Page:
What Qualifies as an Institutional Investor

When the Colorado Legislature last May enacted Senate Bill 16-40 (“SB40”) to permit out of state ownership of licensed marijuana businesses beginning on January 1, 2017, it also permitted “qualified institutional investors” to own up to 30% of those businesses. (Licensed marijuana businesses that are partially owned by qualified institutional investors may also have out of state owners).

In the initial days after passage of SB40, there was some confusion as to whether “private equity funds” or “hedge funds” would be able to invest in licensed marijuana businesses. In a word, “no,” at least not in the manner that private equity and hedge funds invest in other industries. The creation of this new investment category offers new opportunities for investors and new opportunities for licensed business to raise capital.

What qualifies as an institutional investor?

SB40 defines the following entities (or any combination of the following) as institutional investors that may own up to 30% of a licensed marijuana business:

  • A bank;
  • An insurance company;
  • An investment company registered under section 8 of the federal Investment Company Act of 1940;
  • An investment advisor registered under section 203 of the federal Investment Advisors Act of 1940, as amended;
  • Collective trust funds as defined in section 3(c)(11) of the Investment Company Act of 1940, as amended;
  • An employee benefit plan or pension fund subject to the federal Employee Retirement Income Security Act of 1974, as amended (but excluding employee benefit plans or pension plans sponsored by licensed marijuana businesses or an intermediary or holding company licensee that directly or indirectly owns five percent or more of a licensed marijuana business); or
  • A state or federal government pension plan.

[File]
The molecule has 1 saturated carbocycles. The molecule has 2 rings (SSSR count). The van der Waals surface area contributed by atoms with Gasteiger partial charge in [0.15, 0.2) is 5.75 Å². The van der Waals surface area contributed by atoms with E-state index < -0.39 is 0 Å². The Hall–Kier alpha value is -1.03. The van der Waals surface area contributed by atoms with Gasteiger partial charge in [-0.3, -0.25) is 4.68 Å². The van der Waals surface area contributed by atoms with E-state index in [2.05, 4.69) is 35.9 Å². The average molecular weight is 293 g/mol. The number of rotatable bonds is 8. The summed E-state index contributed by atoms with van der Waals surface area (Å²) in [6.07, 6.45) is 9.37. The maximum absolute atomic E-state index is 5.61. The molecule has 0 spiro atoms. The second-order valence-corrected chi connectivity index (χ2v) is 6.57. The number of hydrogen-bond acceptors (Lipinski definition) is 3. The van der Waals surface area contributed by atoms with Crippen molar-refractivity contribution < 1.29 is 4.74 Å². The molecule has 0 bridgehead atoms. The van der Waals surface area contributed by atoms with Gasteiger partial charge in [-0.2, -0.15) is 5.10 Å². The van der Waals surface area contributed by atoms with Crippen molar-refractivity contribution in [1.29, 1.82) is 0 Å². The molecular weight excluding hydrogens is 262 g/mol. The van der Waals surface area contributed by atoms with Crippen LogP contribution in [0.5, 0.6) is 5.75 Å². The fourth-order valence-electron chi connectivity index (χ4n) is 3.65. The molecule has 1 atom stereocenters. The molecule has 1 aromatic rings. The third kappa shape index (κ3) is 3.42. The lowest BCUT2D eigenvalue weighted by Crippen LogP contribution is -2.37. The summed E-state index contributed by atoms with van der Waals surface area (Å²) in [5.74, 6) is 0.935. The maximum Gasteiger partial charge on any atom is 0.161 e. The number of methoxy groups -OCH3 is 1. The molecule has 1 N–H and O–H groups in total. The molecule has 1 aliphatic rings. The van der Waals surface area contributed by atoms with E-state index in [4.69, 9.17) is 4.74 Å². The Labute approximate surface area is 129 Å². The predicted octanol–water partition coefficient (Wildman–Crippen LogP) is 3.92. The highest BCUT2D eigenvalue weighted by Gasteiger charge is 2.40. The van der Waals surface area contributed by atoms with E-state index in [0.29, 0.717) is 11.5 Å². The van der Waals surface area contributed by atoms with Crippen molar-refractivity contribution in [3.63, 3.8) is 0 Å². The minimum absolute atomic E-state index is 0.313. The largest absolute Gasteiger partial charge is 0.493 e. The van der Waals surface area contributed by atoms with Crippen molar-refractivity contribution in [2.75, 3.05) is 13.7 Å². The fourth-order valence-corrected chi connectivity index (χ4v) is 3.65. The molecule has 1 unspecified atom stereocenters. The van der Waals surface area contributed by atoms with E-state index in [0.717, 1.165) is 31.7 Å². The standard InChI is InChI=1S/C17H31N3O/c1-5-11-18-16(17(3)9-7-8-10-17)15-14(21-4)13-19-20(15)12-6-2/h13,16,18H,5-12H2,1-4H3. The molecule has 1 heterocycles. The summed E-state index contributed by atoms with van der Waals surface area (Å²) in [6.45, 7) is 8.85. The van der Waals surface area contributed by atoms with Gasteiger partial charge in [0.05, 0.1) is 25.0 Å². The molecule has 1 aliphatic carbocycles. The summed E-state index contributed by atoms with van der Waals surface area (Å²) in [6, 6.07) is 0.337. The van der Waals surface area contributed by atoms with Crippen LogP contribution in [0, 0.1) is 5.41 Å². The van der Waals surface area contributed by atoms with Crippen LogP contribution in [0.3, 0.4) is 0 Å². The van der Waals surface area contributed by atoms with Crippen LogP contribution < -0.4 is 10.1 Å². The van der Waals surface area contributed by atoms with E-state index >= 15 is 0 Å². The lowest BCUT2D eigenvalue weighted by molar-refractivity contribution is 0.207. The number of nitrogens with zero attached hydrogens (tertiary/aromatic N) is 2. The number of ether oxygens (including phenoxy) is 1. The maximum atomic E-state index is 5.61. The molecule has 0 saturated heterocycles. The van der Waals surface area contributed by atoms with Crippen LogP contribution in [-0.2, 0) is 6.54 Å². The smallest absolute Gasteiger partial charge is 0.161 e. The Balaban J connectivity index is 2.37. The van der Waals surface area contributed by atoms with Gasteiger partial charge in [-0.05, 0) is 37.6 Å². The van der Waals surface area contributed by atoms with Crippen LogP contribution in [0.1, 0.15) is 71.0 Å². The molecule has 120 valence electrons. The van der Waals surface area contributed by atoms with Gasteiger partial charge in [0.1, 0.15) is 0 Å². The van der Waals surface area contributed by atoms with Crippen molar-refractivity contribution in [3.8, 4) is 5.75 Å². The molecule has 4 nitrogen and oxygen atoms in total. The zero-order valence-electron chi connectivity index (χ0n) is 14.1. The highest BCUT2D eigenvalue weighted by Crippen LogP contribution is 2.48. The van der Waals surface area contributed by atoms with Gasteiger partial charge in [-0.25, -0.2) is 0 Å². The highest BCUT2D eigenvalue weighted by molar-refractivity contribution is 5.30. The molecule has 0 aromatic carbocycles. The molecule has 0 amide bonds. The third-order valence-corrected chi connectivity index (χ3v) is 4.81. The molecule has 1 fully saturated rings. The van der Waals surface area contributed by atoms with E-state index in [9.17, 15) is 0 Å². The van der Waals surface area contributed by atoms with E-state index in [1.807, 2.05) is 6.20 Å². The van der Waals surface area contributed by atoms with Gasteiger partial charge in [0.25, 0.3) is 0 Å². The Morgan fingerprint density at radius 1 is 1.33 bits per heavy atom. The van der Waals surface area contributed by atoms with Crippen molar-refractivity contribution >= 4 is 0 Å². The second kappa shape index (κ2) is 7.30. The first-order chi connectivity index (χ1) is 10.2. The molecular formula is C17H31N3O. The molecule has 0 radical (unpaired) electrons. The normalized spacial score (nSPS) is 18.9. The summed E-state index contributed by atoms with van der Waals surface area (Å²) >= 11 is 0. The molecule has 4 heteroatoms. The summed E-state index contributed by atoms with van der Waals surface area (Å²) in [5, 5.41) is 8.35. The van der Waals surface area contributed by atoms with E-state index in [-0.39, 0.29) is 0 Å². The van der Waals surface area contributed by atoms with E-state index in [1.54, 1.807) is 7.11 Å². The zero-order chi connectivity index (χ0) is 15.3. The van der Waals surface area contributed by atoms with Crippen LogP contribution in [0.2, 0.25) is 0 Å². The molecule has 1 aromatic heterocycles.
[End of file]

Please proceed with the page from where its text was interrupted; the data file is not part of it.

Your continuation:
Given that marijuana remains illegal under federal law (and in many states) and will remain illegal for the foreseeable future, the only investment vehicles that will have the ability or willingness to invest in licensed marijuana businesses in Colorado are registered investment companies and registered investment advisors.
    Investment companies and investment advisors are not only subject to laws and regulations specific to them, but are also regulated by the U.S. Securities and Exchange Commission and the securities regulator for their state of incorporation.

Regulation of qualified institutional investors

During the public rulemaking process for SB40 this summer (in which senior counsel Dan Garfield participated), officials for the Colorado Marijuana Enforcement Division (the “MED”), the agency that regulates licensed marijuana businesses, stated their intent to regulate and investigate qualified institutional investors generally in the same manner that the Colorado Division of Gaming regulates ownership of casinos by publicly traded companies or ownership through other public offerings of securities. For that reason, the final rules recently promulgated by the MED are quite stringent with regard to qualified institutional investors.

Under the new MED rules, a “qualified institutional investor” is an “Indirect Beneficial Interest Owner,” meaning the entity is not subject to the same invasive process as a “Direct Beneficial Interest Owner” (who must hold an associated key license and is subject to a background check and significant disclosures).

Nevertheless, a qualified institutional investor is subject to significant disclosures and procedures, among others, before it can take ownership of a licensed marijuana business, including a certification under oath that the investor is acquiring interest in the licensed business solely for investment purposes and not for the purpose of causing, directly or indirectly, the election of a majority of a licensed business’s board of directors or any change in the corporate charter, bylaws, management, policy, or operations of a licensed business. In addition, the investment entity must disclose to the MED the names of all persons and entities that own 5% or more that entity.

Typically, sophisticated investors cut their complicated deals with entities that they invest in, including taking board seats and a preferred return on their investment. While it appears that the MED will permit an institutional investor to place at least a minority of board members, given that such investors cannot cause a change in the “corporate charter, bylaws, management, policy, or operations of a licensed business,” it will remain unclear for some time the extent to which institutional investors may do anything more than take simple ownership of licensed marijuana businesses.